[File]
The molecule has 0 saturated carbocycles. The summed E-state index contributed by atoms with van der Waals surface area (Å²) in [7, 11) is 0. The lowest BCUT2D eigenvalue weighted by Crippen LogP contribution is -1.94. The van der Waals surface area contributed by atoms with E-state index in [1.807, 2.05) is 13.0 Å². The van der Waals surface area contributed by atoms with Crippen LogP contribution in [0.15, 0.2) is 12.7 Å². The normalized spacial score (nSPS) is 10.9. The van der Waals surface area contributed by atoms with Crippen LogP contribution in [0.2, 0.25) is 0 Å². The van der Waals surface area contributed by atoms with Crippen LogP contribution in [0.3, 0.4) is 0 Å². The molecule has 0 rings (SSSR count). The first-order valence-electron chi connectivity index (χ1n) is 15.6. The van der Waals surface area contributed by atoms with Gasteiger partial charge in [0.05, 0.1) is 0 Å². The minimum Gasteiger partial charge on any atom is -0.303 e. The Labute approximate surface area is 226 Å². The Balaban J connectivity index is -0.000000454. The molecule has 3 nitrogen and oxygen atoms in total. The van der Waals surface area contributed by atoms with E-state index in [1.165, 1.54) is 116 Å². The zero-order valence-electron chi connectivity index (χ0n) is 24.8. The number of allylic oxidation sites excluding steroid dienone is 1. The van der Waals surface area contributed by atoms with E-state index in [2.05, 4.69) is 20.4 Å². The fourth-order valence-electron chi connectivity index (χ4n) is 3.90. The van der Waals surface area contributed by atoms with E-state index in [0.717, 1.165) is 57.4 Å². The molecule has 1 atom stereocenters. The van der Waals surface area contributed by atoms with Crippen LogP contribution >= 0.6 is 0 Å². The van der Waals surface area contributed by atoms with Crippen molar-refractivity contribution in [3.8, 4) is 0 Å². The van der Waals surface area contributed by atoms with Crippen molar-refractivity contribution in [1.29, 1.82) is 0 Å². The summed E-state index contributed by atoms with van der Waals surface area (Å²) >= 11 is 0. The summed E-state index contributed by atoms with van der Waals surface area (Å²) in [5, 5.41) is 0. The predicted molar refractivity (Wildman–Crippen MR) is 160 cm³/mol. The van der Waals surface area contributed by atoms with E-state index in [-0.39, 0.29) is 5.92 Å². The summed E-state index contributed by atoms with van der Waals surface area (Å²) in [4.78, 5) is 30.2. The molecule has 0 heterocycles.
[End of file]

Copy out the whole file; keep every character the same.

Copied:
The molecule has 0 saturated carbocycles. The summed E-state index contributed by atoms with van der Waals surface area (Å²) in [7, 11) is 0. The lowest BCUT2D eigenvalue weighted by Crippen LogP contribution is -1.94. The van der Waals surface area contributed by atoms with E-state index in [1.807, 2.05) is 13.0 Å². The van der Waals surface area contributed by atoms with Crippen LogP contribution in [0.15, 0.2) is 12.7 Å². The normalized spacial score (nSPS) is 10.9. The van der Waals surface area contributed by atoms with Crippen LogP contribution in [0.2, 0.25) is 0 Å². The van der Waals surface area contributed by atoms with Crippen LogP contribution in [0.3, 0.4) is 0 Å². The molecule has 0 rings (SSSR count). The first-order valence-electron chi connectivity index (χ1n) is 15.6. The van der Waals surface area contributed by atoms with Gasteiger partial charge in [0.05, 0.1) is 0 Å². The minimum Gasteiger partial charge on any atom is -0.303 e. The Labute approximate surface area is 226 Å². The Balaban J connectivity index is -0.000000454. The molecule has 3 nitrogen and oxygen atoms in total. The van der Waals surface area contributed by atoms with E-state index in [1.165, 1.54) is 116 Å². The zero-order valence-electron chi connectivity index (χ0n) is 24.8. The number of allylic oxidation sites excluding steroid dienone is 1. The van der Waals surface area contributed by atoms with E-state index in [2.05, 4.69) is 20.4 Å². The fourth-order valence-electron chi connectivity index (χ4n) is 3.90. The van der Waals surface area contributed by atoms with E-state index in [0.717, 1.165) is 57.4 Å². The molecule has 1 atom stereocenters. The van der Waals surface area contributed by atoms with Crippen LogP contribution >= 0.6 is 0 Å². The van der Waals surface area contributed by atoms with Crippen molar-refractivity contribution in [3.8, 4) is 0 Å². The van der Waals surface area contributed by atoms with Crippen molar-refractivity contribution in [1.29, 1.82) is 0 Å². The summed E-state index contributed by atoms with van der Waals surface area (Å²) >= 11 is 0. The summed E-state index contributed by atoms with van der Waals surface area (Å²) in [5, 5.41) is 0. The predicted molar refractivity (Wildman–Crippen MR) is 160 cm³/mol. The van der Waals surface area contributed by atoms with E-state index in [-0.39, 0.29) is 5.92 Å². The summed E-state index contributed by atoms with van der Waals surface area (Å²) in [4.78, 5) is 30.2. The molecule has 0 heterocycles.